- The official committee of unsecured creditors of Allied Stores Corporation in the bankruptcy of the Campeau owned Federated Department Stores/Allied combination of department store chains in the Southern District of Ohio, at the time the largest bankruptcy in the country, where the Allied unsecured creditors received a 100% return.
- The official committee of unsecured creditors of Elder Beerman Stores in Dayton, Ohio where, with a combination of equity and cash, unsecured creditors received a return which shortly after emergence was valued at approximately 128%.
- The official committee of unsecured creditors of Liberty House, the largest bankruptcy filing in the state of Hawaii, where unsecured creditors received a recovery of approximately 90%.
- Okura & Co Trading as lead restructuring counsel for the United States arm of a Japanese keiretsu, overseeing the disposition of multiple assets and disentangling relationships with affiliated entities involving the insolvency laws of the United States, United Kingdom, Japan, Canada, Germany and Hong Kong, in the Southern District of New York.
- The patient care ombudsman of Lower Bucks Hospital.
- The successful purchaser of assets of the national furniture chain Breuners/Huffman Koos/Goods in the District of Delaware.
- The trustees of an English trust in The Consumers Trust bankruptcy pending in the Southern District of New York.
- Official creditors committees in other widely known bankruptcies such as Blockbuster Video in New York, Federated Department Stores in Ohio, Florsheim Shoes in Illinois, Herman's Sporting Goods in New Jersey, Long John Silver Restaurants in Delaware, The Walking Company in California, The Athlete's Foot in New York, Filene's Basement in Massachusetts, Stage Stores in Texas, Levitz Home Furnishings in New York, SportsTown in Georgia, The Bombay Company in Texas, Steve & Barry's in New York, Goody's Family Clothing in Delaware, Princeton Ski Shops in New Jersey, GI Joe's in Delaware, Harvey Electronics in New York, Lillian Vernon in Delaware, EPV Solar in New Jersey, Pizzeria Uno in New York, Ritz Camera Centers in Delaware, Beyond Oblivion in New York, Sierra Snowboards in San Jose, CA, The Sharper Image in Delaware, United Retail Group in New York, as well as hundreds of others.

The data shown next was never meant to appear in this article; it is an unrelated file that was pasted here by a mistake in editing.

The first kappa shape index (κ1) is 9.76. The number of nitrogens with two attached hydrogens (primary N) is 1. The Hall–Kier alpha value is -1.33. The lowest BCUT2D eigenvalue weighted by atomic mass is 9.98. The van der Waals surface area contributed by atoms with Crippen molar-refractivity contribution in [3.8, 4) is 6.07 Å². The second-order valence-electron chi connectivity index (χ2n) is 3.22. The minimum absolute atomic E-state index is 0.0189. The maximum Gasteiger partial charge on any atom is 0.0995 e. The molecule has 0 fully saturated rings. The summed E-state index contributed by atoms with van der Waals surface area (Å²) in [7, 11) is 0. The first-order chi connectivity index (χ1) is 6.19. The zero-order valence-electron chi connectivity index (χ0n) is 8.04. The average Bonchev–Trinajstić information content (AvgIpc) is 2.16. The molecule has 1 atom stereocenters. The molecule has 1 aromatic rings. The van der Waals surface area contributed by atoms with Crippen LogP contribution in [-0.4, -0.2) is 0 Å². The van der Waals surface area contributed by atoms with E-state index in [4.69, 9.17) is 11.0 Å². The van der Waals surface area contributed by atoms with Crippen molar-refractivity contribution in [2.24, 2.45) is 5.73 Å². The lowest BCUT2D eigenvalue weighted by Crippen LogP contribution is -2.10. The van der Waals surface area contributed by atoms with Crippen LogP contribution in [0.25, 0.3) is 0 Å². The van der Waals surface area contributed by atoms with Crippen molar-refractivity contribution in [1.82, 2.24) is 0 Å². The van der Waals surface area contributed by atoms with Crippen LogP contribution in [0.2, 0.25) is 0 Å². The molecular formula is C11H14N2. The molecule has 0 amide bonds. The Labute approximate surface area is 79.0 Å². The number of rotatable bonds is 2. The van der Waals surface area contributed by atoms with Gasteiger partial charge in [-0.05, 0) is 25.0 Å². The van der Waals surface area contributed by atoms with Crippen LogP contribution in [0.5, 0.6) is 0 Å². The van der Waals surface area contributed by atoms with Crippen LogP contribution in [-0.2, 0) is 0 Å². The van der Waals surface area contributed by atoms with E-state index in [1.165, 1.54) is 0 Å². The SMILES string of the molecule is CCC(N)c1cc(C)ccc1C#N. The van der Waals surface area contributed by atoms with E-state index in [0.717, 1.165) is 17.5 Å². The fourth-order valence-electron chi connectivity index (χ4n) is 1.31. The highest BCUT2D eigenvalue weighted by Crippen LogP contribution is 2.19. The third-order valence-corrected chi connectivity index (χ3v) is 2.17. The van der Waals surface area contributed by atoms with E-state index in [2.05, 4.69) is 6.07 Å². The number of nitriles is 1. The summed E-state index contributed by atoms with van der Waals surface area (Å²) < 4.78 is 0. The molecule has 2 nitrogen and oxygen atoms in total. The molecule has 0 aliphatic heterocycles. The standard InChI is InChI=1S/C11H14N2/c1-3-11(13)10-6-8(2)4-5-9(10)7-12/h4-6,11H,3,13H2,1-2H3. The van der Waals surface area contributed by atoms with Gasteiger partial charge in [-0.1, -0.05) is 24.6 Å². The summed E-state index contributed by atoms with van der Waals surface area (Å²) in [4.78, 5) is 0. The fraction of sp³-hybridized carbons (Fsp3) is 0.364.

- Unofficial committees in CompUSA in Dallas Texas, Rag Shops in New Jersey, K's Merchandise Mart in Illinois, Mortt's Distributors in New Hampshire, Klein's All Sports in New York, Work 'n Gear in Massachusetts, Dunlaps in Texas, Boot Town in Texas, Ski Market in Massachusetts, and many more.
- Clients as creditors and claimants in bankruptcy cases such as Enron, MCI/WorldCom, Teligent, Ames Department Stores, Cornerstone Propane and Bally Health & Fitness in New York, Linen's n' Things and Archetypes in Delaware, Hawaiian Airlines in Hawaii, Hedstrom in Illinois, Mirant in Texas, Irwin Toys in Ontario, Canada, and NewPage in Delaware.
Mr. Indyke was a partner at the boutique bankruptcy firm Siegel, Sommers & Schwartz from 1987 until 1998, when the firm effectively merged into Kronish Lieb Weiner & Hellman.
Mr. Indyke earned a JD from Brooklyn Law School in 1981 where he was named to the Moot Court Honor Society. He received his BA, graduating magna cum laude, from the University at Albany in 1978. He was an adjunct professor at New York University for eleven years where he taught courses in Debtor/Creditor Law.